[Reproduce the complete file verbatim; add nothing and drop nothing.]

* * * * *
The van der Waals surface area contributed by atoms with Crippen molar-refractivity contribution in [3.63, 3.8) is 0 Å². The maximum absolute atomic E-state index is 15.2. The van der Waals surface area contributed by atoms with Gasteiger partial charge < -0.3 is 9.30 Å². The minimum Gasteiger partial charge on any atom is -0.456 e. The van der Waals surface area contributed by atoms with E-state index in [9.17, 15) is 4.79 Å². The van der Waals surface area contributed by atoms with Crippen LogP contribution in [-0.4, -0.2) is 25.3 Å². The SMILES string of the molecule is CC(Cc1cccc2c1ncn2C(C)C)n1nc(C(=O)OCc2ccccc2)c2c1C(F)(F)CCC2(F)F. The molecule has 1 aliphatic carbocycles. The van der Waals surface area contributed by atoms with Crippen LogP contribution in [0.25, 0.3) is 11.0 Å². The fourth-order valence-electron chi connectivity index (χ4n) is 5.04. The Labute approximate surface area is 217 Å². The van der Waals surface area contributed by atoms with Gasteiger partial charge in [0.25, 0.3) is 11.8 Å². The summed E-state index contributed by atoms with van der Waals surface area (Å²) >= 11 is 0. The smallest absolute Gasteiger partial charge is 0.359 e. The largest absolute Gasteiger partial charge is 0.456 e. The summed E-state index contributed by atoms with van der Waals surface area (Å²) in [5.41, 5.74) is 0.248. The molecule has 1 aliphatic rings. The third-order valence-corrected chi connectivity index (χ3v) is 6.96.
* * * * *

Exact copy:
The van der Waals surface area contributed by atoms with Crippen molar-refractivity contribution in [3.63, 3.8) is 0 Å². The maximum absolute atomic E-state index is 15.2. The van der Waals surface area contributed by atoms with Gasteiger partial charge < -0.3 is 9.30 Å². The minimum Gasteiger partial charge on any atom is -0.456 e. The van der Waals surface area contributed by atoms with E-state index in [9.17, 15) is 4.79 Å². The van der Waals surface area contributed by atoms with Crippen LogP contribution in [-0.4, -0.2) is 25.3 Å². The SMILES string of the molecule is CC(Cc1cccc2c1ncn2C(C)C)n1nc(C(=O)OCc2ccccc2)c2c1C(F)(F)CCC2(F)F. The molecule has 1 aliphatic carbocycles. The van der Waals surface area contributed by atoms with Crippen LogP contribution in [0.25, 0.3) is 11.0 Å². The fourth-order valence-electron chi connectivity index (χ4n) is 5.04. The Labute approximate surface area is 217 Å². The van der Waals surface area contributed by atoms with Gasteiger partial charge in [0.25, 0.3) is 11.8 Å². The summed E-state index contributed by atoms with van der Waals surface area (Å²) >= 11 is 0. The smallest absolute Gasteiger partial charge is 0.359 e. The largest absolute Gasteiger partial charge is 0.456 e. The summed E-state index contributed by atoms with van der Waals surface area (Å²) in [5.41, 5.74) is 0.248. The molecule has 1 aliphatic rings. The third-order valence-corrected chi connectivity index (χ3v) is 6.96.